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Arrow’s “The Offer” (S3,EP16) & That’s More Like It

Posted on the 19 March 2015 by Weminoredinfilm.com @WeMinoredInFilm

Spoiler alert, everybody: Oliver didn’t accept the offer to become the new Ra’s al Ghul.

The real question is whether or not that conclusion was ever in doubt. When Arrow went on its month long hiatus after “Nanda Parbat” and offered up a trailer ending with Oliver turning to the camera and declaring, “Maybe I should be Ra’s al Ghul,” I could muster little more than a snarky reaction, fearing the show was straying too far away from its original identity. Moreover, I reasoned Arrow was simply setting itself up for a story with only one obvious conclusion, specifically that Oliver would say no to the offer to become the head of an international terrorist organization.  Come on, this isn’t Joss Whedon’s Angel which completely changed formats in-between seasons 4 and 5, taking its heroic title character from an avenging detective helping the helpless to being the head of an evil corporation which he meant to change from the inside. It’s a little early in the season for Arrow to truly do something like that. So, while it’s faintly possible that maybe next season we’ll get to see Oliver Queen in fancy robes, routinely dipping into the Lazarus Pit of Nanda Parbat, for now we were always heading to him deciding that maybe Starling City really is better off with him around as opposed to without him.

Angel Smile hero

Angel turned the main character into a puppet! Arrow’s never going to do that.

“The Offer” reached that seemingly inevitable conclusion honestly. Oliver Queen, while initially dismissive of Ra’s offer, was actually tempted, and I kind of loved it. All superheroes eventually reach the “We are not so different, you and I” stage of their relationship with a villain, and Ra’s accurately predicting exactly what was going to become of Oliver upon his return home vaguely reminded me of the moment the Willem DeFoe Green Goblin offers to team up with the Tobe Maguire Spider-Man, warning that the city will turn on him because what the world likes even more than a hero is seeing a hero fall. Of course, in Spider-Man that moment is immediately followed up by a montage of spinning newspaper headlines (e.g., “City wants Spider-Man Arrested!”), momentarily shaking ole Peter Parker’s confidence until he does that signature upside down kiss with the girl and then runs into a burning building to save people because it’s the right thing to do.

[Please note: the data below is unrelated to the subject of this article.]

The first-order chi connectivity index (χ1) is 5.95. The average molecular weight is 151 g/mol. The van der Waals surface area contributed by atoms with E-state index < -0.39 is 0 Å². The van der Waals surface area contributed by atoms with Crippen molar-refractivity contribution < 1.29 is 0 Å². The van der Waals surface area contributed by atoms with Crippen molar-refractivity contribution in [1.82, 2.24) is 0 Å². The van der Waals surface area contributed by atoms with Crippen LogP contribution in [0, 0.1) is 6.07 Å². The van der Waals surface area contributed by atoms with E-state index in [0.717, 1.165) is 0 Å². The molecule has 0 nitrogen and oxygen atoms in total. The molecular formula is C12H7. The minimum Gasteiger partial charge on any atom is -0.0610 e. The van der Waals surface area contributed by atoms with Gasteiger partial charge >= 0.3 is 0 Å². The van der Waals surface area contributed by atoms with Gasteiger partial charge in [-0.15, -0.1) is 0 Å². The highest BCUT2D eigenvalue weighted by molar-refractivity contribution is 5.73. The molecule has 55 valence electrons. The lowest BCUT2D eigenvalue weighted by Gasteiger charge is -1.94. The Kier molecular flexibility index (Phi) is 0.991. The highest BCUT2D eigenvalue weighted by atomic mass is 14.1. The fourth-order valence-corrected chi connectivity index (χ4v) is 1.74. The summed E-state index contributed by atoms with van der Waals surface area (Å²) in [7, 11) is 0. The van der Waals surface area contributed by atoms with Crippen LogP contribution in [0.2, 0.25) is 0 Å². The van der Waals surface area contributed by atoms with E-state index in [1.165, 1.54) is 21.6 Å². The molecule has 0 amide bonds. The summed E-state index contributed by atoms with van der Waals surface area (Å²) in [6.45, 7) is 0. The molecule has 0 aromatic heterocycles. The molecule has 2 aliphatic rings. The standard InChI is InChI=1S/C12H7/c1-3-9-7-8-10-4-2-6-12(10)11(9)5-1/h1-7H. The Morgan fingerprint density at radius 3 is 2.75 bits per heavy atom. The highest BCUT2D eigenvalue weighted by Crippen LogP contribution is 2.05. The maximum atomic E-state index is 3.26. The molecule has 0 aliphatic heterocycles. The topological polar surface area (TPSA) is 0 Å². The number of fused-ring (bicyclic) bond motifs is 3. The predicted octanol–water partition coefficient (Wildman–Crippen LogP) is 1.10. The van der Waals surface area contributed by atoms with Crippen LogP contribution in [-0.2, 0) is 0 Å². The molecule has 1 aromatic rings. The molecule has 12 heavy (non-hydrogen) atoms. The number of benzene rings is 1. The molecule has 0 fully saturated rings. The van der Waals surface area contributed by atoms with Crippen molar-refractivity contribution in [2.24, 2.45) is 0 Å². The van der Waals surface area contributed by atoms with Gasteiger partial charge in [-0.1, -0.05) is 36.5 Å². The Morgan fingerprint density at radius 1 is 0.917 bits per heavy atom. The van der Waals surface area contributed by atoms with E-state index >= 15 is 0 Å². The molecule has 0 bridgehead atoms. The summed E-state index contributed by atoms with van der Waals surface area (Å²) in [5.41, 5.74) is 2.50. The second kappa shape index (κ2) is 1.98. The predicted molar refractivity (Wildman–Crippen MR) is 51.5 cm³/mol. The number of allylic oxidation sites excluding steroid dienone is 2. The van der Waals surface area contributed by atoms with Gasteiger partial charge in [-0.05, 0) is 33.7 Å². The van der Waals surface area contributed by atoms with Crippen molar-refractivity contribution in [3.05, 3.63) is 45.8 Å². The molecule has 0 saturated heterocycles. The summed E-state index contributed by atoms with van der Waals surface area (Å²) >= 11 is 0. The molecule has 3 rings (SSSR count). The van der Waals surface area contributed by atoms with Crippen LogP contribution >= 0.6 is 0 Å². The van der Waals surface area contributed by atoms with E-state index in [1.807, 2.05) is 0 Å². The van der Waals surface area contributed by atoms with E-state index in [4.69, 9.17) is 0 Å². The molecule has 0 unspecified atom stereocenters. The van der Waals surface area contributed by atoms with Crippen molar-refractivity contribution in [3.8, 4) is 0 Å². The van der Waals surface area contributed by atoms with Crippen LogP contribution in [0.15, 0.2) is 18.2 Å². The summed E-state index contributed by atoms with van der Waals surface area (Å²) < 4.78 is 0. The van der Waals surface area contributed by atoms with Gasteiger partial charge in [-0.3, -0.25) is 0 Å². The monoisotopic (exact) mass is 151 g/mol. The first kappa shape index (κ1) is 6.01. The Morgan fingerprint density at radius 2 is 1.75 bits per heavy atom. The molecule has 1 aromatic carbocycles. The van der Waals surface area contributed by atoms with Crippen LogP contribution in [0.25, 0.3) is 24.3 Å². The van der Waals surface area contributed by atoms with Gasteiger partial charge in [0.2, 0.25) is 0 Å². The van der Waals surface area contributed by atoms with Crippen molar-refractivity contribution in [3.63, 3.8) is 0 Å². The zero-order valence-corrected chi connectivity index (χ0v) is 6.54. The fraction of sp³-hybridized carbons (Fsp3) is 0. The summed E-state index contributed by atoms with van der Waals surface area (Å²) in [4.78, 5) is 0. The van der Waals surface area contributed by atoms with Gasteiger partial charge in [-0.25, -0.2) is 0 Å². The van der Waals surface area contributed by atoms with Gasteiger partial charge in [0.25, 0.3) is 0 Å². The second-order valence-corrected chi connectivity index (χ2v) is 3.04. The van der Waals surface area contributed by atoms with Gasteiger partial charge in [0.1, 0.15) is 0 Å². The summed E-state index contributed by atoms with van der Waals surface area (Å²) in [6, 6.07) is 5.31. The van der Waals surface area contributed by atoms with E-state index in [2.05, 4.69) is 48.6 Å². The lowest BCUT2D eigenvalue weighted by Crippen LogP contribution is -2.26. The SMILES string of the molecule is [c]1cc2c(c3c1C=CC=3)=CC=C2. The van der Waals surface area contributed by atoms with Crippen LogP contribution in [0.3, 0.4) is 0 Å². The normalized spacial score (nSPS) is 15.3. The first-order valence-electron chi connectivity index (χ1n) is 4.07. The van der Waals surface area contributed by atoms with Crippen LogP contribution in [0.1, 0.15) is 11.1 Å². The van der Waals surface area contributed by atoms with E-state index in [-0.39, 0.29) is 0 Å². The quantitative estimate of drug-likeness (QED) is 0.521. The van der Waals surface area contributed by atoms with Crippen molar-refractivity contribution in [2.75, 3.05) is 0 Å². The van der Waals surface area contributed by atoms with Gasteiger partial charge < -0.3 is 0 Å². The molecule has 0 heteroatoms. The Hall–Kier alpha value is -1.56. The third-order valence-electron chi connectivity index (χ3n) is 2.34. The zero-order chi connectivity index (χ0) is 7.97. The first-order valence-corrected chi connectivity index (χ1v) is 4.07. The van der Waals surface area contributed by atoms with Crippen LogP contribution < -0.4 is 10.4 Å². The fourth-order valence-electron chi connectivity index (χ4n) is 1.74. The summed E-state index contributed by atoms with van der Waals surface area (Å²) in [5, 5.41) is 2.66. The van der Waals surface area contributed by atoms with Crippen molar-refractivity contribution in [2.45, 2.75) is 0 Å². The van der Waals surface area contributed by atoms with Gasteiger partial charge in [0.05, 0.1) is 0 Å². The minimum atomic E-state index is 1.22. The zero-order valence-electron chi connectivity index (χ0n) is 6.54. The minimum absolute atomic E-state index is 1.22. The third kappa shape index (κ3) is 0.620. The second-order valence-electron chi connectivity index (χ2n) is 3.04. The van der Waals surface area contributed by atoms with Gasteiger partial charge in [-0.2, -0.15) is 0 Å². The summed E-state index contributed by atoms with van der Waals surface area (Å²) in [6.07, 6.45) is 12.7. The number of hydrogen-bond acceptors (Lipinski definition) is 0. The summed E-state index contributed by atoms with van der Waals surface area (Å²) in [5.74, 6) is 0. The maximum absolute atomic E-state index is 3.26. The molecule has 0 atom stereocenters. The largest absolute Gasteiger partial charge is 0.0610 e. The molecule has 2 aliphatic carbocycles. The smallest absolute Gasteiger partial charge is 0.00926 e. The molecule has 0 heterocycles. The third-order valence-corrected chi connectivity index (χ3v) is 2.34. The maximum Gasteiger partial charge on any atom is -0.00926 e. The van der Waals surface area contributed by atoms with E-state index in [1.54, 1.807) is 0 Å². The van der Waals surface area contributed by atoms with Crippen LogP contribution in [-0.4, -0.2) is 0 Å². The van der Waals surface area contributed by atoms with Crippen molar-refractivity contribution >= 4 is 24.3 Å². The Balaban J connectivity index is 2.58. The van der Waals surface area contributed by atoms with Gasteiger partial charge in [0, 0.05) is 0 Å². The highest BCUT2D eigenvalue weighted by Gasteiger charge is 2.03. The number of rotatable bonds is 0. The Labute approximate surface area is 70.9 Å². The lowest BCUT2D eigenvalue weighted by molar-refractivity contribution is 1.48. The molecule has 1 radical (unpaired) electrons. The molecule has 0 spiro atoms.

No, not that Green Goblin.

While not exactly the same thing, “The Offer” was kind of like an episode-long version of that rather familiar segment of the superhero story, with Arrow’s template being “The Demon’s Quest” story where Ra’s al Ghul offered to make Batman his heir. Matthew Nable’s quietly charismatic and increasingly intriguing version of Ra’s simply let Oliver, Diggle and Malcolm walk as a peace offering, forgiving all debts thus allowing the show to rather efficiently clear the deck and re-set things for us. Oliver was back in Starling City and freeing Nyssa from her cage before we knew it, answering no questions in his dickish way and begging the world to give him a case to work as a distraction. We had left the show on multiple cliffhangers, and they were all rather quickly explained, Nyssa declining to kill Sara, Oliver being allowed to leave Nanda Parbat and contemplate the offer, and Ray Palmer….okay, actually, his whole “I am Iron Man now!” thing was barely dealt with.


This will have to wait for another episode.

What we then got was something this show used to prioritize which is a fairly straight-forward, enjoyable case of the week centered around the writers’ version of some relatively obscure DC villain, in this case the somewhat literally tight-lipped scientist-turned-criminal who goes by Murmur. He was wrongfully imprisoned after admitting to a crime he didn’t commit. Once freed, he sowed his mouth shut and started a criminal operation to steal diamonds to be used to create special armor-piercing bullets. That means we get the show’s standard fight between the good guys and bad guys in a hanger, some kind of interaction between the hero and a representative of the law force, in this case Captain Lance, Oliver being impatient at how long it takes to solve everything, culminating with a final battle either in one of the show’s existing sets or in some nondescript Vancouver nighttime setting. In this case, that final battle happened at Starling City’s police headquarters, kind of seeming like every single cop other than Captain Lance got mowed down even though Oliver implies later in the episode that many somehow survived.